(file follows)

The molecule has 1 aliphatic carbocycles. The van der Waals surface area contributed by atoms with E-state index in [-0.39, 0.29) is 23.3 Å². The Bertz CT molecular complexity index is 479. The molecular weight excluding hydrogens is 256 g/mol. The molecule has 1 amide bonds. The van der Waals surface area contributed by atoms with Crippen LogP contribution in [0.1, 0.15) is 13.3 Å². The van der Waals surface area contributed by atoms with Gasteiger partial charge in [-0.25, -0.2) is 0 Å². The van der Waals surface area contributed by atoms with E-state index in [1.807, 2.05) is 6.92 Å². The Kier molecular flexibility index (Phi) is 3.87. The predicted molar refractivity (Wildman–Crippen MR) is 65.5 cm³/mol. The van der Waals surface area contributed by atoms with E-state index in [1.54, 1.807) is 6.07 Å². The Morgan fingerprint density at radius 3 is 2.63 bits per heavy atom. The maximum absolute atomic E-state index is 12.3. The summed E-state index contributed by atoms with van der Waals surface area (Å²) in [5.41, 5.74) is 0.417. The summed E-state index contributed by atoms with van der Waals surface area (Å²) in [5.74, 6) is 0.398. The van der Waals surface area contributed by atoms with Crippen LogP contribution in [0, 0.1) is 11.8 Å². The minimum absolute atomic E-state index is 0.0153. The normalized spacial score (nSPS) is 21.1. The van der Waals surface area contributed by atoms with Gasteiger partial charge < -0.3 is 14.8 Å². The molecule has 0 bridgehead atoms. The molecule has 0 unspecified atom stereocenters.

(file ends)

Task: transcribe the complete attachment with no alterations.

The molecule has 1 aliphatic carbocycles. The van der Waals surface area contributed by atoms with E-state index in [-0.39, 0.29) is 23.3 Å². The Bertz CT molecular complexity index is 479. The molecular weight excluding hydrogens is 256 g/mol. The molecule has 1 amide bonds. The van der Waals surface area contributed by atoms with Crippen LogP contribution in [0.1, 0.15) is 13.3 Å². The van der Waals surface area contributed by atoms with Gasteiger partial charge in [-0.25, -0.2) is 0 Å². The van der Waals surface area contributed by atoms with E-state index in [1.807, 2.05) is 6.92 Å². The Kier molecular flexibility index (Phi) is 3.87. The predicted molar refractivity (Wildman–Crippen MR) is 65.5 cm³/mol. The van der Waals surface area contributed by atoms with E-state index in [1.54, 1.807) is 6.07 Å². The Morgan fingerprint density at radius 3 is 2.63 bits per heavy atom. The maximum absolute atomic E-state index is 12.3. The summed E-state index contributed by atoms with van der Waals surface area (Å²) in [5.41, 5.74) is 0.417. The summed E-state index contributed by atoms with van der Waals surface area (Å²) in [5.74, 6) is 0.398. The van der Waals surface area contributed by atoms with Crippen LogP contribution in [0, 0.1) is 11.8 Å². The minimum absolute atomic E-state index is 0.0153. The normalized spacial score (nSPS) is 21.1. The van der Waals surface area contributed by atoms with Gasteiger partial charge < -0.3 is 14.8 Å². The molecule has 0 bridgehead atoms. The molecule has 0 unspecified atom stereocenters.